a. Start with a concert E drone. First play your high C# and center it. Then finger a palm key D and bend down to a C#. Hold this note and center it perfectly in tune while playing it as long as you can. Try to be conscious of an open and relaxed throat, rather than just a lowered jaw. Do long tones in this manner in descending half steps. You will find that some notes are much easier to bend and stabilize than others.

b.  Do the same thing as the prior exercise, but bend down from a whole-step above each note instead of a half step. Do not worry if some notes do not stabilize, the very act of trying will improve your control.

c.  Wait until you have mastered the first two pitch bending exercises before doing this third exercise. This time finger a minor third above each drone note and bend down. Remember to always first play the drone note to get it firmly internalized before fingering the higher note and bending down. These bending exercises force you to learn to play with a relaxed open upper oral tract and to get used to using no upward pressure on the reed. They also greatly increase the difficulty of playing long tones in tune with the drone and force you to internalize the pitch. They also help stabilize pitch in the palm key register where you are constantly required to lower the pitch to play in tune. As you try this minor third pitch bend exercise you will find it impossible to do in the lower registers of the horn.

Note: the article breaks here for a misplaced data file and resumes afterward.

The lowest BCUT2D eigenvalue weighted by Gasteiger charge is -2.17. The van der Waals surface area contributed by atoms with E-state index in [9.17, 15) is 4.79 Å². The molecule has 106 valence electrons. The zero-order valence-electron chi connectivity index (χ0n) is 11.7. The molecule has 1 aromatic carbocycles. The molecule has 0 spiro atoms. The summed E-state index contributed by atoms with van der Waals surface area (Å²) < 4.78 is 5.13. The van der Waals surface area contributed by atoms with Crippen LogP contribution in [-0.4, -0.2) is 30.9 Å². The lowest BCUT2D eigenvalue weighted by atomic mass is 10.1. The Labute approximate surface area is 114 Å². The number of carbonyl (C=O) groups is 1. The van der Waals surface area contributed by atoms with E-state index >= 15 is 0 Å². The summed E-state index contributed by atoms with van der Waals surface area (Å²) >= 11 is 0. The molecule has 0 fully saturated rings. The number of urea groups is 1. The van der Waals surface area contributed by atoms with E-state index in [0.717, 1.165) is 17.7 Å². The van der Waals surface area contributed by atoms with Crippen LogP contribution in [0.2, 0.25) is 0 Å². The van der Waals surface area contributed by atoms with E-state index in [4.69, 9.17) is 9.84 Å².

3. Improvising with drones-